Wyoming City Chief of Police Paul Hoppe has good taste. He has requested that the Wyoming City Council use community funds to purchase 12 brand new .45 caliber Sig Sauer P220s for his fellow officers. The total price for all 12 firearms with accessories is $11,849 (not a bad deal).
Hoppe’s goal with this request is to standardize the force’s weaponry. Currently, many of the officers have different makes/models with varying calibers. Hoppe believes that by issuing everyone the same weapon it will streamline training and make repair and upkeep easier to administer. Additionally, the department-issued firearm saves recently hired officers the upfront expense of purchasing a new weapon.
The council voted 4-1 in favor of Hoppe’s standardization request. Each officer will receive a new Sig along with a holster, some ammo, and a tactical light.
Not a bad deal, right?
Well, there is at least one catch to this new department standardization mandate. That is officers will not be allowed to use the Sig for personal use, i.e. hunting. According to Hoppe, if the gun is owned by the city, the department needs to be able to track all discharges.
This standardization mandate is not unusual. There are many departments across the country that place restrictions on which type of firearm an officer or patrolman can carry. And there are other departments that grant more latitude and leave it largely up to the discretion of the officer.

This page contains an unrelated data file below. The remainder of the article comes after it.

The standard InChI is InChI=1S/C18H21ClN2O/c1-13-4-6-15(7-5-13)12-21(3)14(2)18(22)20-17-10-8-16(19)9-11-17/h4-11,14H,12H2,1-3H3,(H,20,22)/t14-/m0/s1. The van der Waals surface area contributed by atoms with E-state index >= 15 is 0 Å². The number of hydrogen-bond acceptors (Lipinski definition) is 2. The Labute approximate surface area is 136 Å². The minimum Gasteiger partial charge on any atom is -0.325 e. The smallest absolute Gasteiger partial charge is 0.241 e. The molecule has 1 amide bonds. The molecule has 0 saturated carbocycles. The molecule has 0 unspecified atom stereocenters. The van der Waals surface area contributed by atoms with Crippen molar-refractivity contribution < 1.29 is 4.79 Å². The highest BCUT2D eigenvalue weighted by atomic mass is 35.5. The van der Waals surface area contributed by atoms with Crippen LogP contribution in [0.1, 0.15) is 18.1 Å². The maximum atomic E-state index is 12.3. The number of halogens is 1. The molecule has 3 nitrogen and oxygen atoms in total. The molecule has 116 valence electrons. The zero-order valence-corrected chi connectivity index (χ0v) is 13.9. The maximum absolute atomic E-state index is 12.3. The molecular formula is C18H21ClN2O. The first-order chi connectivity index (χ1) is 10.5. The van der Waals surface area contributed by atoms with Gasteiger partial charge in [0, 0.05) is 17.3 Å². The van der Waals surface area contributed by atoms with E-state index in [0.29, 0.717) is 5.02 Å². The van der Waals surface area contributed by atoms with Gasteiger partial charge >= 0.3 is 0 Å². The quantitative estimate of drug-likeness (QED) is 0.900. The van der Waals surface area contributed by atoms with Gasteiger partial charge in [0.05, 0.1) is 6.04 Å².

Where do you come out on this issue? There’s the first point, which relates to the use of public funds to purchase weapons for sworn officers. And then there’s the second point, which relates to the department mandate vs. officer’s discretion aspect.
I’ve never been a fan of one-size-fits-all department or bureaucratic thinking. Sure, it’s convenient for the department, but what about the individual officer’s shooting predilections? In this particular case, the Sig P220 is a great weapon and I’d imagine no one would object to carrying it, but one never knows. Also, I do believe that each officer should receive a limited allowance to purchase the weapon of his/her choice. If the price of the weapon exceeds that allowance, then he/she can pay for the difference out of pocket.